According to the Wei Shu, due to frequent troubles from the rival Jouan-jouan tribe, the Huna tribe migrated west and established themselves in Polo (Balkh in Afghanistan). Then their king Ki-to-lo (Kidara) who was brave, raised an army and led it to the south of the Great Mountain (Hindukush) and attacked the north of India. He occupied Kant’olo (Gandhara) and five other adjacent kingdoms. We do know that by 390 CE, the Kidarities had established their kingdom in Gandhara after pushing out the Kushanas.
Interestingly, it is deep in the Gangetic plains, in the Bhitari village of Ghazipur district of Uttar Pradesh, that we find a reference to the first Huna invasion of India. Found in this village is a Gupta era pillar with an inscription dating to the reign of Gupta ruler Skandagupta (c. 455 – c. 467 CE). The inscription states:
Hunnairyyasya samagatasya samare dorbhyam dhara kampita bhimavartta-Karasya’
The fact that Skandagupta fought the Hunas in the very beginning of his reign is corroborated by another inscription found in Junagadh in Gujarat. It refers to the vast conquests of Skandagupta over all his enemies, including the Mlecchas (a reference to the Hunas). The earliest possible date in this long inscription is 457-488 CE.
After this first Huna invasion, recorded in the Bhitari pillar inscription, we do not possess any source material, except coins, which may help us to frame the history of this period. This first Huna inroad in India (c. 454-465) is marked by their coins, which continue to imitate the Sassanian style. These coins lack crowns on the portraits. The headdresses are in the form of helmets and are sometimes decorated with a crescent in front. It seems the absence of a crown represents the changing political status of the chiefs who struck these coins.
The House of Toramana
The next Huna power to make a foray into India were the Alchon Huns. The most comprehensive work on the foray of Alchon Huns in India and great rulers is by historian Aitreya Ray Biswas in his book Hunas in India (1965). Biswas quotes the account of Chinese Buddhist pilgrim Sung Yun, who visited India between 515 and 520 CE, which says that two generations had passed since the Ye-thas (Hunas) had conquered Gandhara and set up ‘Tigin’ to be a King over the country.
Biswas also finds a cross-reference to this in Kalhana’s Rajatarangini, which mentions ‘Tunjina’ as the grandfather of Mihirakula. But, apparently, as Biswas points out, ‘Thujin’ was a common Central Asian term for a ‘governor’, and the Alchon Hun dynasty might have begun their rule as governors to another kingdom.
In the absence of surviving material evidence, Kalhana’s Rajatarangini is the most reliable account relating to the early days of the Alchon Hun kingdom. Kalhana gives Tunjina two other names – Sresthasena and Pravarasena. The most interesting point in Kalhana’s account of him is that we realize how ‘Indianised’ the Hunas had become.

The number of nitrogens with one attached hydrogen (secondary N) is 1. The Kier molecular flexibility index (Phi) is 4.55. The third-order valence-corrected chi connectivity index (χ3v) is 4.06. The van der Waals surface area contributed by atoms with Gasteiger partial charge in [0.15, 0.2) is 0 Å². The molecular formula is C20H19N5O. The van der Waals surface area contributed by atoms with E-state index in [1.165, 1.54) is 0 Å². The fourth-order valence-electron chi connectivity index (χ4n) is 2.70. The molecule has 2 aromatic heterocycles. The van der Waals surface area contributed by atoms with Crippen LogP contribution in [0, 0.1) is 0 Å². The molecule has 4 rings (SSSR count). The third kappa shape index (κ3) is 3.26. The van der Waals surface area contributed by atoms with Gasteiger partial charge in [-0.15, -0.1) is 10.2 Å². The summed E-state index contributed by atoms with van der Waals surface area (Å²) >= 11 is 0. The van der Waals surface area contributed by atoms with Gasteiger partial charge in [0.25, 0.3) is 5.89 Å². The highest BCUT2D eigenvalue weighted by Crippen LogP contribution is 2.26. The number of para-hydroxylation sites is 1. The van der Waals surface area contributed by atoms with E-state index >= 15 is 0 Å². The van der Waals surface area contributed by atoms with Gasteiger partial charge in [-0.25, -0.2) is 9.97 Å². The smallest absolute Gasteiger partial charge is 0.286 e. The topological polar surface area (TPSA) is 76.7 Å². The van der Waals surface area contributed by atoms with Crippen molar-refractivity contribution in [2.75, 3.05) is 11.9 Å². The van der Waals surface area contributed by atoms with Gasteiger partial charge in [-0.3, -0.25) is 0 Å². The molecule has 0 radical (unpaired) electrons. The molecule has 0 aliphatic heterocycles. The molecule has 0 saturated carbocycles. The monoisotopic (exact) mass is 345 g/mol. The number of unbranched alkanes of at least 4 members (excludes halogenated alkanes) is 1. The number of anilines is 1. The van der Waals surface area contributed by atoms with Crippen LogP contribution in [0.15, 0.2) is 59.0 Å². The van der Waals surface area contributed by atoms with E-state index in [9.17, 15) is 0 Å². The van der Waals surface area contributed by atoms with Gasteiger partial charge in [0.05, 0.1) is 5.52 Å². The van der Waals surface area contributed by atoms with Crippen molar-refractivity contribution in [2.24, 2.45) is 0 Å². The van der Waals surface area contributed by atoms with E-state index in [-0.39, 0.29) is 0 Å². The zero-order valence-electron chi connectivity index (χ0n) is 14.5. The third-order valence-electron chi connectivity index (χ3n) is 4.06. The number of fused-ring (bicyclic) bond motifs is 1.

Kalhana gives Tunjina credit for the construction of the shrine of Pravaresvara together with other holy shrines at Puranadhisthana, today’s Pandrethan town in Kashmir.
The adoption of Brahmi letters in Tunjina’s coins supports the assumption that the Hunas made an effort to adopt Indian culture.
Tunjina was succeeded by his son Toramana, who strengthened and extended the Huna kingdom deep into the heart of India. ‘Toramana’ is originally derived from the Central Asian ‘Turaman’ or ‘Toreman’, meaning ‘rebel’ or ‘insurgent’.
Evidence of the expansion of Huna rule deep into India can be found in the small village of Eran near Vidisha in Madhya Pradesh. On the throat of an enormous Gupta Era Varaha is an inscription which reads:
“Varse prathame prithivi prithu-kirttau prithu-dyutau maharajadhiraja-sri-Toramane prasasati” .
“In the first year, while the Maharajadhiraja Sri Toramana, of great fame and of great lustre is governing the earth.”
Eran, located on an important trade route, was one of the most important cities in the Gupta Empire. The presence of this inscription tells us how deep the Huna kingdom had penetrated in India. In 1974, a set of copper plates dating to the time of Toramana was found in a field in Sanjeli in the Dahod district of Gujarat. It talks of Toramana’s conquest of Gujarat and Malwa.
Another inscription engraved during the reign of Toramana is found in Kura in (Pakistani), in Punjab. It records his title as:
Maharajadhiraja Toramana Shahi Jauvala.
An inscription found at Kura in the Salt Range in Pakistani Punjab records the building of a Buddhist monastery by a person named Rotta Siddhavriddhi during the reign of the Huna ruler Toramana. The date of the inscription is lost, but contrary to the commonly held perception that the Hunas persecuted the Buddhists, the donor expresses the wish that the religious merit gained by his gift be shared by him with the king and his family members.
On establishing control over the region of Central India, the Hunas encountered Gupta culture and were influenced by it. Just as earlier Hunas had imitated the Kushana coins, the coins of Toramana imitate the Gupta coins. All these coins show the face of the King on the obverse and a fantail peacock on the reverse, with the legend ‘Vijitavaniravanipati s’ri Toramana deva jayati’. This same type of coin was issued by Gupta Emperors Kumaragupta, Skandagupta and Budhagupta.
The Rule of Mihirakula
King Toramana was succeeded by his son Mihirakula, the most powerful of all the Huna kings in India. The picture we are given of him is of an arrogant king, persecuting the people, oppressing Buddhists and destroying their shrines and monasteries, subduing neighbouring Kings and leading his army to distant lands. But historians believe that these accounts are probably greatly exaggerated.